As American communities go, Harrisburg, the capital of the Commonwealth of Pennsylvania, is an old community.
The Indians, using the Susquehanna River and the natural trails along it, settled the area long before the white man came. As early as 1690 William Penn, to advertise his Province, offered a settlement "upon the river of Susquehannagh." White traders cam soon afterwards.
Just before 1700 John Harris, born in Yorkshire, England, probably about 1673, and a brewer by occupation, landed in Philadelphia. In 1705 he secured a license to obtain land, and sometime between then and 1718 he arrived in the wilderness of what was to become Harrisburg. He prospered as a trader, farmer, and ferryboat operator, and he was highly respected by both white settlers and Indians. In 1720 he married Esther Say, a native of Yorkshire, in Philadelphia.
Harris died in December of 1748, and together with his slave Hercules and a Harris daughter, is buried in River Park in front of the John Harris Mansion, Front and Washington streets, build by his son in 1766.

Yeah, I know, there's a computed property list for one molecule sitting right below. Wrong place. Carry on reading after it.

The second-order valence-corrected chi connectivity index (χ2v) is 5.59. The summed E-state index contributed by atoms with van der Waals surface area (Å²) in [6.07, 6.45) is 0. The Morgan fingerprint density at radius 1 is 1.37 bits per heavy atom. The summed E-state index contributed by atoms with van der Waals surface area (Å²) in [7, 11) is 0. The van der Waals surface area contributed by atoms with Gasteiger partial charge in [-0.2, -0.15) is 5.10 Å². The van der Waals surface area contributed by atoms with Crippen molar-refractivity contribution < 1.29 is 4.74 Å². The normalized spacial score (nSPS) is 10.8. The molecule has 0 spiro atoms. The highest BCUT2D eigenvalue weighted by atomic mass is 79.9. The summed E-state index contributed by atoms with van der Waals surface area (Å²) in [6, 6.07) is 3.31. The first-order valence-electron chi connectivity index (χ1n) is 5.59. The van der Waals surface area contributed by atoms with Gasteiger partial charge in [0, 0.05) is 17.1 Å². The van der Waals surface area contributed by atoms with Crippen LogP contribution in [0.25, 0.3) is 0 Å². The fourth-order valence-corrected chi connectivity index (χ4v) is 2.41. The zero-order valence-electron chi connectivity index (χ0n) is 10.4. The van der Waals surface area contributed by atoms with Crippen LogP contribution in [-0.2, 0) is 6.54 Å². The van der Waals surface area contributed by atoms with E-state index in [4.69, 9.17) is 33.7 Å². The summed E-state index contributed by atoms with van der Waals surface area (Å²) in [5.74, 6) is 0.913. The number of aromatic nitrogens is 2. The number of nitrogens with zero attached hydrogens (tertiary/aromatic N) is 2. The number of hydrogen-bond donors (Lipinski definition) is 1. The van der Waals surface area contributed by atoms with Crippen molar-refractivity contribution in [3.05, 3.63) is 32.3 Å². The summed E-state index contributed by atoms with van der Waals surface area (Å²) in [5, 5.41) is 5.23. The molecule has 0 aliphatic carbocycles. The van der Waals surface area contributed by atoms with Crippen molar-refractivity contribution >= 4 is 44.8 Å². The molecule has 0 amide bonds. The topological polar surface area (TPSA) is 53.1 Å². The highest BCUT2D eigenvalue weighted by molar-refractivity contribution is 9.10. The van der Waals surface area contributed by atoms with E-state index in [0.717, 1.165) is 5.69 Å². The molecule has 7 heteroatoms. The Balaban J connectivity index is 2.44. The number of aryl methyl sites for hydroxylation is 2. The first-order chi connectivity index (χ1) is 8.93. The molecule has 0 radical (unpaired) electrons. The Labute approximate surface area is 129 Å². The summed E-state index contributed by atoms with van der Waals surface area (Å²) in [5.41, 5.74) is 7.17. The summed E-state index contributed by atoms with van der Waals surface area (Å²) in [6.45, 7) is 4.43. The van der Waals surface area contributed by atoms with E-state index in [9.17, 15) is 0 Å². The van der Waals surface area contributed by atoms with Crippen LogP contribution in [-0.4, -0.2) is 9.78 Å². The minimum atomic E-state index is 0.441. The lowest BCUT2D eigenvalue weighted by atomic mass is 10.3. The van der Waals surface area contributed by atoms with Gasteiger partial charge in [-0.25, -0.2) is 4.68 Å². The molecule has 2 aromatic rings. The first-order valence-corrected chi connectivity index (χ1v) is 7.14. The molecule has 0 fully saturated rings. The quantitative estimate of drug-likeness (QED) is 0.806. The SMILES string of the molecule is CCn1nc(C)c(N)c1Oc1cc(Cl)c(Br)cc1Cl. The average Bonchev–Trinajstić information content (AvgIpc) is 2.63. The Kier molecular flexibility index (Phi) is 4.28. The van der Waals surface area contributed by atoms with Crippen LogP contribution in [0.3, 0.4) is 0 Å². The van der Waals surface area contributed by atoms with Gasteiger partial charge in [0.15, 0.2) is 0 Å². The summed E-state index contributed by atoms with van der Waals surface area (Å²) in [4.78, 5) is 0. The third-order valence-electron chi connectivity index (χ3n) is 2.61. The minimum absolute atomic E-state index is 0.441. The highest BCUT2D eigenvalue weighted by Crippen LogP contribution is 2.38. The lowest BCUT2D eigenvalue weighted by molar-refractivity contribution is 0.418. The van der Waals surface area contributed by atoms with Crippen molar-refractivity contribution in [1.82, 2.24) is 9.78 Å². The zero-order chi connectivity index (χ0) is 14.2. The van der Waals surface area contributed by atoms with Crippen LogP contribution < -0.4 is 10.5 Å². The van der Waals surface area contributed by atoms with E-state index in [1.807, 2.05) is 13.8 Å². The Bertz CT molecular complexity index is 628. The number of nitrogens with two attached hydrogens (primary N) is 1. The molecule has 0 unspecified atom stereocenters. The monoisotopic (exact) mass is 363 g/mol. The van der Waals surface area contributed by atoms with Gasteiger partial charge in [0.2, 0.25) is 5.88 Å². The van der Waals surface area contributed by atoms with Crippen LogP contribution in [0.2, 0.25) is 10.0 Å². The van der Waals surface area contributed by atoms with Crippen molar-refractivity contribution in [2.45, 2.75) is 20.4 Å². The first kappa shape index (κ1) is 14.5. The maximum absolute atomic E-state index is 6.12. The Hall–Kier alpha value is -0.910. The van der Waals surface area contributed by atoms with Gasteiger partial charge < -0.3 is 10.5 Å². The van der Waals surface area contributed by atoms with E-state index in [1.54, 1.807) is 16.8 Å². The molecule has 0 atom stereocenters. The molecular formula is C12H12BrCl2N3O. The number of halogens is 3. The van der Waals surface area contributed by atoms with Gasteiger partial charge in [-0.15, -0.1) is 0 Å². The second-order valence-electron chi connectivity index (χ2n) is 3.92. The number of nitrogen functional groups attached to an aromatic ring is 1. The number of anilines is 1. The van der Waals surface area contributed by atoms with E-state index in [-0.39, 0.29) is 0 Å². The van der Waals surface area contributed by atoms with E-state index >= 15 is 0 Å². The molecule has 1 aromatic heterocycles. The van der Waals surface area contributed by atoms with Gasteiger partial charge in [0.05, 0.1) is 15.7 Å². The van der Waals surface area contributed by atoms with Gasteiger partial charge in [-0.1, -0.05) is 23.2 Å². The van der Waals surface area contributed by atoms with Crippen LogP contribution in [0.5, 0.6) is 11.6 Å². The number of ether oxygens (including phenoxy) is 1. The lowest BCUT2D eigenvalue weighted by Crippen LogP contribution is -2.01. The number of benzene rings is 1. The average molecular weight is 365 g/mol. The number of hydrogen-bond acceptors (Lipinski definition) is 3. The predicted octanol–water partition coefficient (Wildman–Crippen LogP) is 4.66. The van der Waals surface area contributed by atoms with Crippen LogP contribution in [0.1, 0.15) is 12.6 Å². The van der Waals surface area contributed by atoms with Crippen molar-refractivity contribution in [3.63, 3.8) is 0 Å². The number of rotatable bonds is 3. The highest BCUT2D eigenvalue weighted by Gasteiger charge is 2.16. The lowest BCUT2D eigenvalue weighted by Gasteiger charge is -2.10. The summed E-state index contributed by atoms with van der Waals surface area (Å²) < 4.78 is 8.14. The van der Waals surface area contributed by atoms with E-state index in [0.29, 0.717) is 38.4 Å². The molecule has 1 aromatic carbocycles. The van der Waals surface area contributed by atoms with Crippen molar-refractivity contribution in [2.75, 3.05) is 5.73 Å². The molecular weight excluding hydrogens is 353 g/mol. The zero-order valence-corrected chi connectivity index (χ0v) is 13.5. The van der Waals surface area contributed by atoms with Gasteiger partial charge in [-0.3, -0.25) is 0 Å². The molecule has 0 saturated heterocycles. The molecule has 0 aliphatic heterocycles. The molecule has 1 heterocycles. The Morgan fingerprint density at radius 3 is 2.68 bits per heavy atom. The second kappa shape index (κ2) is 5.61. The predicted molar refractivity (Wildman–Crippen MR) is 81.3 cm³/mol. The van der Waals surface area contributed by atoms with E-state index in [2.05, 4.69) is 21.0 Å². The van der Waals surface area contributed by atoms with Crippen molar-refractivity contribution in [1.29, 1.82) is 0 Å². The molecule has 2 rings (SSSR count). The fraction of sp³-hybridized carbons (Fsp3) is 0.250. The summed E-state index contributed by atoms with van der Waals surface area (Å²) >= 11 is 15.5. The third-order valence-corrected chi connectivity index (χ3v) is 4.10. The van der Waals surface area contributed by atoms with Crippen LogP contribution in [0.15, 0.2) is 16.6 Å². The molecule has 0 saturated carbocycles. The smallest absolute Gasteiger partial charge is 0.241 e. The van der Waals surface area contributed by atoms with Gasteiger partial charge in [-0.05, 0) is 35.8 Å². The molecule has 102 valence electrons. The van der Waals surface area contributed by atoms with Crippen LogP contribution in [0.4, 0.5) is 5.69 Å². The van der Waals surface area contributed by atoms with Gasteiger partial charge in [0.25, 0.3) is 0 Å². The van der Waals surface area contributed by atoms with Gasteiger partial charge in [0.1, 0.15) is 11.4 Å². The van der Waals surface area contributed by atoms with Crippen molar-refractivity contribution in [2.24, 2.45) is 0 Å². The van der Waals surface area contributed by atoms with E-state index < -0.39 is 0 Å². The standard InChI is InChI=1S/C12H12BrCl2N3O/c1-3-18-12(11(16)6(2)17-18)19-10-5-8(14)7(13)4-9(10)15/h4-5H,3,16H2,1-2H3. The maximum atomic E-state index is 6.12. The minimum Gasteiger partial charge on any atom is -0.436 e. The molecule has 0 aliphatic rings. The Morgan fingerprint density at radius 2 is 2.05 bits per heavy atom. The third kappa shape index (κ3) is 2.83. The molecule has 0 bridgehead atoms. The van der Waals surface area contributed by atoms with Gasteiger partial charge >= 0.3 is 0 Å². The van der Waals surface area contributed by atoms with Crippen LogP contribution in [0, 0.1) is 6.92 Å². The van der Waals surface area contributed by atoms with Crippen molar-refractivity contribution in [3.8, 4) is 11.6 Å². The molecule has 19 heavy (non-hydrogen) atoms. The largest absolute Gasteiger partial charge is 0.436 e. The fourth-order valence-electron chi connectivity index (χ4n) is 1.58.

The second John Harris, one of four Harris children, was born in October, 1726, and is known as the founder of Harrisburg. He planned the city with his son-in-law, William Maclay, a member from Pennsylvania of the first United States Senate, and laid out the lots on April 14, 1785. Harris married twice and had a least five children. He died July 29, 1791, and is buried in Paxton Church Cemetery in suburban Paxtang.
For a short time Harrisburg was known as "Louisburg" after King Louis XVI of France, but the second John Harris insisted it be named in memory of his father. The second Harris helped to organize Dauphin County, which was created from part of Lancaster County on March 4, 1785, and named for the French dauphin, the king's eldest son, who died in 1789. Harrisburg from the beginning was the county seat and was incorporated as a borough, with fewer than 500 people, on April 13, 1791. It received it charter as a city on March 19, 1810, when it had a population of about 13,000.